Is this going to be like satellite tv, if there is significant cloud cover and thunderstorms you won’t have internet? Right now i get my internet from Verizon MIFI jet pack and it’s very reliable, and with the invention of smart tv my programming comes through them also.

6 months ago

Starlink will be a game changer.

A quick review of Wikipedia suggests the “user terminals” will be the size of pizza boxes and have a motorized system to track the satellites.

An altitude of 340 miles is quite a ways, so a sizable antenna and precise pointing appear necessary. Was hoping for something smaller, but physics is physics.

Gene Bjerke
6 months ago

So Elon is sending up another 500 satellites? It’s getting pretty crowded up there. Will they have to create a bypass so that people can get to the space station? What keeps them from running into each other? Low-earth traffic jam.

Carson Axtell
6 months ago

This will be a game changer. The present always looks unforeseeable from ten years earlier, so I expect the same will be true of Starlink. Gwynne Shotwell, president and CEO of SpaceX, has hinted that she expects the service to be competitive with monthly ISP and cellular data rates, so the tech industry press is anticipating rates of about $80/month, plus the $200-$300 purchase price of the receiver unit. Personally, I enjoy the old-school idea of camping to get away from the connected world, but I’m sure that being able to download maps and weather info in the back-of-beyond, or to contact emergency services if needed, will be irresistible, even for a recalcitrant old codger like me…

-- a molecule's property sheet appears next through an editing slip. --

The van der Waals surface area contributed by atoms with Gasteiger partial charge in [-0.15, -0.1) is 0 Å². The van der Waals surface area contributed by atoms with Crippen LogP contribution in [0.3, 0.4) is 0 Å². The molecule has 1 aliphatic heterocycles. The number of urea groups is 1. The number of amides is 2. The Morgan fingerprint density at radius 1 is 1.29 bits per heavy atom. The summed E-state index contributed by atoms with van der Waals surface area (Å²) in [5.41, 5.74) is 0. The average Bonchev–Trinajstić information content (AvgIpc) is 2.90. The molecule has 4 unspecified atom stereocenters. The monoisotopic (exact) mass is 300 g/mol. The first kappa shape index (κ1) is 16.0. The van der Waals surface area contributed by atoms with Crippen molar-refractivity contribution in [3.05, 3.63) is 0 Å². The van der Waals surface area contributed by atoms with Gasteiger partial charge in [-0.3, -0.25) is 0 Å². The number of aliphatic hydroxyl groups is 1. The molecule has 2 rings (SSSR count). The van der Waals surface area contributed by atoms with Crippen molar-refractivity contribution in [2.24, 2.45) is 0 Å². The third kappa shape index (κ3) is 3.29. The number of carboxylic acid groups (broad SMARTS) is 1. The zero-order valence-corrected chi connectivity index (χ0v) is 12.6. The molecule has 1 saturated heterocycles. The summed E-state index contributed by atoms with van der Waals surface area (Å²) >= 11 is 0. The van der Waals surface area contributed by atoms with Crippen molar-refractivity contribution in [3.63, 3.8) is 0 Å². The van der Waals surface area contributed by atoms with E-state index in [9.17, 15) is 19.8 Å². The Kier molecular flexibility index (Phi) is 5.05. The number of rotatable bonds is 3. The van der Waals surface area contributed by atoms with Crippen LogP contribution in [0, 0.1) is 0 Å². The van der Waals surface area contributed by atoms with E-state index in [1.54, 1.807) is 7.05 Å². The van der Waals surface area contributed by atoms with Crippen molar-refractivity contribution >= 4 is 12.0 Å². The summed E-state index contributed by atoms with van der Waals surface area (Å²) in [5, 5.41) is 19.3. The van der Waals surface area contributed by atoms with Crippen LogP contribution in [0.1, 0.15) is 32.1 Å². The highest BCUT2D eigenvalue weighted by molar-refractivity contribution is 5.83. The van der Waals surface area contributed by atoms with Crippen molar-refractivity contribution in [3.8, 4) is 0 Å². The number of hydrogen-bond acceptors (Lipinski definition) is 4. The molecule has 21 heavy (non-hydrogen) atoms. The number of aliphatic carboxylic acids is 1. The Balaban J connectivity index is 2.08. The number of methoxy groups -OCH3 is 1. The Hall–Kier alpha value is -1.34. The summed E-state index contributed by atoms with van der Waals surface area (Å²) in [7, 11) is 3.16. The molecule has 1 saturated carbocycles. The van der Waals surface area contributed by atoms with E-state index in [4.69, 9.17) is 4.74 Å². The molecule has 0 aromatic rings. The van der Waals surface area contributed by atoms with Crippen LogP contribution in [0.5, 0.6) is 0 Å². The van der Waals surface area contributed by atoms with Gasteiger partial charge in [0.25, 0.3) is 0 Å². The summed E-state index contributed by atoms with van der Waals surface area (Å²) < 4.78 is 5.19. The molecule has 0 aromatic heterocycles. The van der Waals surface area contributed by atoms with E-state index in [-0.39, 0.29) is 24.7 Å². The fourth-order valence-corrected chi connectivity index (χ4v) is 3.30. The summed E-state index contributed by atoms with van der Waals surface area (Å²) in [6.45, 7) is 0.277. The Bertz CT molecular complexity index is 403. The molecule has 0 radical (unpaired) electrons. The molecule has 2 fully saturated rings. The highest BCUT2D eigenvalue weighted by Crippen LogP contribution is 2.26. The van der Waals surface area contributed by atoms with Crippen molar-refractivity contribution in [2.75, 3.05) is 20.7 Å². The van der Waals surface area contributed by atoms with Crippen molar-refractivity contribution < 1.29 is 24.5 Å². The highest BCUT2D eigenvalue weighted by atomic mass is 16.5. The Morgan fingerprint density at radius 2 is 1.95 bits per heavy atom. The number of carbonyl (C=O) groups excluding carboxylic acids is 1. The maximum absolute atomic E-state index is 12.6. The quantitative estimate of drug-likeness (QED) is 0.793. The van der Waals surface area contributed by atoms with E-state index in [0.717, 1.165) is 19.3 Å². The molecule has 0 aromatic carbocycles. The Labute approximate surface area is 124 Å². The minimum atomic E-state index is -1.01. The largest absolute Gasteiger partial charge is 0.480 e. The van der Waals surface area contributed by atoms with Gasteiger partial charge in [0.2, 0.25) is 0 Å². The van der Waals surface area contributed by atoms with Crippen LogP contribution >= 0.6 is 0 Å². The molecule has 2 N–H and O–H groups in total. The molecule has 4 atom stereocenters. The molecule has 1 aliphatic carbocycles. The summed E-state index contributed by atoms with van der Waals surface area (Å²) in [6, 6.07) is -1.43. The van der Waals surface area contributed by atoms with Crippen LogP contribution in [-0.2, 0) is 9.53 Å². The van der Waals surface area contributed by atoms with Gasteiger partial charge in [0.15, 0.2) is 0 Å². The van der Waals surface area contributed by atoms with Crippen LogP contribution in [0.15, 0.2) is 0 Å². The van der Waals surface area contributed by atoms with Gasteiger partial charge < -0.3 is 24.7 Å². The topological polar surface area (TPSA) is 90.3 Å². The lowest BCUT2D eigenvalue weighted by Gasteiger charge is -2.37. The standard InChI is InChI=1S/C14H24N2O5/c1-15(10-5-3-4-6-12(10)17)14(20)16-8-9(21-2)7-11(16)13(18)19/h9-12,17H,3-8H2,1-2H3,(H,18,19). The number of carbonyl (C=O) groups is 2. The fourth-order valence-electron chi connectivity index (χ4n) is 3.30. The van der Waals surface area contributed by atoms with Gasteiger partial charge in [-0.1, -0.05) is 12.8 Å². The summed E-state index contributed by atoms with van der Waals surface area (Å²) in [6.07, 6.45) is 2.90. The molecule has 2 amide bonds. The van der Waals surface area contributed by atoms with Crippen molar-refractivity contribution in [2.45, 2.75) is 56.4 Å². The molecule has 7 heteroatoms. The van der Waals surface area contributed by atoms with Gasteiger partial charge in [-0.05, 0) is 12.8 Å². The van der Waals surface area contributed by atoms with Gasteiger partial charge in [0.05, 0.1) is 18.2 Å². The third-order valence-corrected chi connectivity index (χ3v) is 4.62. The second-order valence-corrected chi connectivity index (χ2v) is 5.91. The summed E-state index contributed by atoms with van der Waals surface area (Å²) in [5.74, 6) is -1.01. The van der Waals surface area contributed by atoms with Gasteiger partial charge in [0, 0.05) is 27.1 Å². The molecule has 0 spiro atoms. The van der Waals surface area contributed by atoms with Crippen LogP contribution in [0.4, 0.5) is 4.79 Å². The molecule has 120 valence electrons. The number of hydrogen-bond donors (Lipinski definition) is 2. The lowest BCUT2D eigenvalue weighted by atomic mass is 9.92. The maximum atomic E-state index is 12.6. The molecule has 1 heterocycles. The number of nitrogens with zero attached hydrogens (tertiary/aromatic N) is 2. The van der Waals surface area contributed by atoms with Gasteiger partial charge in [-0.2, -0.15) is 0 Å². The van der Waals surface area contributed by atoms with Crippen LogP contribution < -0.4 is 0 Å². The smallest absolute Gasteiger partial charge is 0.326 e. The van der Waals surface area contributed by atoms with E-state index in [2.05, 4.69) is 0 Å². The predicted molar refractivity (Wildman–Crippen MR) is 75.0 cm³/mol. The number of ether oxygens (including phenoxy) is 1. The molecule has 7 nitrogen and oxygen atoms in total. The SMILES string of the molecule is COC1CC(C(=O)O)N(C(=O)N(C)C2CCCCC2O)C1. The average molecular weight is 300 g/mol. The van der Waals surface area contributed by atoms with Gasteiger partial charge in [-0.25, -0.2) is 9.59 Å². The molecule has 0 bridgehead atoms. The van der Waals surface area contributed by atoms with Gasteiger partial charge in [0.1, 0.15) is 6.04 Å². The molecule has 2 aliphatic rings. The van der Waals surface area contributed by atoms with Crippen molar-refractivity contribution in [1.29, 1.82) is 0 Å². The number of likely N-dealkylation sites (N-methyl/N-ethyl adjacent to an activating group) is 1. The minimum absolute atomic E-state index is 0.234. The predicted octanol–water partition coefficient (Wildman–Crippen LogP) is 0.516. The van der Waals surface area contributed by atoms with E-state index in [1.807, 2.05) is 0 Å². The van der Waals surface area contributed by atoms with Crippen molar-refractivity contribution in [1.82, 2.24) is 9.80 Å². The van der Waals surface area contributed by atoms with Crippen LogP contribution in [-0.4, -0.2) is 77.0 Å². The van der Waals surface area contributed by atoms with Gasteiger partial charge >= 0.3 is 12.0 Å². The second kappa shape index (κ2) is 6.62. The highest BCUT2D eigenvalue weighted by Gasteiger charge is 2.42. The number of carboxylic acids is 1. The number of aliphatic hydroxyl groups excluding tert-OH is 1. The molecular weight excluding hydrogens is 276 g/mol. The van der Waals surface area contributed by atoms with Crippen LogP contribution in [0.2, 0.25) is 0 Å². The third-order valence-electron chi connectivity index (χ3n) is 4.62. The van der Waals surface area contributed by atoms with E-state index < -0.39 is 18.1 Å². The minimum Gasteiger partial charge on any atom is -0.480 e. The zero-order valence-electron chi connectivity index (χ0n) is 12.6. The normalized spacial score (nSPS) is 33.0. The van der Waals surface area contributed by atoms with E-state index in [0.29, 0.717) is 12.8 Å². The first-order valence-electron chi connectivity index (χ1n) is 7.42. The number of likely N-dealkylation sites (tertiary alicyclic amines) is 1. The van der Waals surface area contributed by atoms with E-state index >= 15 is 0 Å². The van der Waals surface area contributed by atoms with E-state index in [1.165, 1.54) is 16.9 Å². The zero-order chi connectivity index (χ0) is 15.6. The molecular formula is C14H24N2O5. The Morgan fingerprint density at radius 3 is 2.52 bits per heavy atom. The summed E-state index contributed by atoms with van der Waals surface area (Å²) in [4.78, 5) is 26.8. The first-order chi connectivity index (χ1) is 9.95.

Carson Axtell
6 months ago
Reply to  Carson Axtell

Of course, the services I mentioned above are already available on the Garmin Inreach Explorer+, but as much as I am an internet addict while not in the back-of-beyond, I can also easily imagine myself whiling away evening hours Web surfing in the wilderness these days, too…